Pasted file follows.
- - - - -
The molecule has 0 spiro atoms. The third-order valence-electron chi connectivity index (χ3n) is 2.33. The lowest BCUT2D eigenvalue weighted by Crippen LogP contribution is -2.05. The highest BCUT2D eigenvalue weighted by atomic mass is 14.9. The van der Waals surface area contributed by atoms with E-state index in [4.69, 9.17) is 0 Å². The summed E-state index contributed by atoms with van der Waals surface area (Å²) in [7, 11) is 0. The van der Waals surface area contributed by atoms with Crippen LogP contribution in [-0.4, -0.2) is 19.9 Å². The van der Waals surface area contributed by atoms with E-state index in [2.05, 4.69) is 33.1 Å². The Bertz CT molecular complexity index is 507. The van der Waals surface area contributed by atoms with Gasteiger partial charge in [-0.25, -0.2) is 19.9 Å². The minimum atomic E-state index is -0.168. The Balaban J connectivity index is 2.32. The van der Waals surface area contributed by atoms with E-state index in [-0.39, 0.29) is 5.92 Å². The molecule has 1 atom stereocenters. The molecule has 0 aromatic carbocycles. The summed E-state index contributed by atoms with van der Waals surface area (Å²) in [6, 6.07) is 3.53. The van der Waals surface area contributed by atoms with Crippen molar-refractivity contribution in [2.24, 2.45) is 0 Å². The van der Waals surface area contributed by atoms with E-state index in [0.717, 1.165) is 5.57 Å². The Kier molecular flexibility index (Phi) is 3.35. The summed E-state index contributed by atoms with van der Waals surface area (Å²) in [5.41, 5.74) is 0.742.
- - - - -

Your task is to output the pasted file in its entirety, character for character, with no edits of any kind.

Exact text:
The molecule has 0 spiro atoms. The third-order valence-electron chi connectivity index (χ3n) is 2.33. The lowest BCUT2D eigenvalue weighted by Crippen LogP contribution is -2.05. The highest BCUT2D eigenvalue weighted by atomic mass is 14.9. The van der Waals surface area contributed by atoms with E-state index in [4.69, 9.17) is 0 Å². The summed E-state index contributed by atoms with van der Waals surface area (Å²) in [7, 11) is 0. The van der Waals surface area contributed by atoms with Crippen LogP contribution in [-0.4, -0.2) is 19.9 Å². The van der Waals surface area contributed by atoms with E-state index in [2.05, 4.69) is 33.1 Å². The Bertz CT molecular complexity index is 507. The van der Waals surface area contributed by atoms with Gasteiger partial charge in [-0.25, -0.2) is 19.9 Å². The minimum atomic E-state index is -0.168. The Balaban J connectivity index is 2.32. The van der Waals surface area contributed by atoms with E-state index in [-0.39, 0.29) is 5.92 Å². The molecule has 1 atom stereocenters. The molecule has 0 aromatic carbocycles. The summed E-state index contributed by atoms with van der Waals surface area (Å²) in [6, 6.07) is 3.53. The van der Waals surface area contributed by atoms with Crippen molar-refractivity contribution in [2.24, 2.45) is 0 Å². The van der Waals surface area contributed by atoms with E-state index in [0.717, 1.165) is 5.57 Å². The Kier molecular flexibility index (Phi) is 3.35. The summed E-state index contributed by atoms with van der Waals surface area (Å²) in [5.41, 5.74) is 0.742.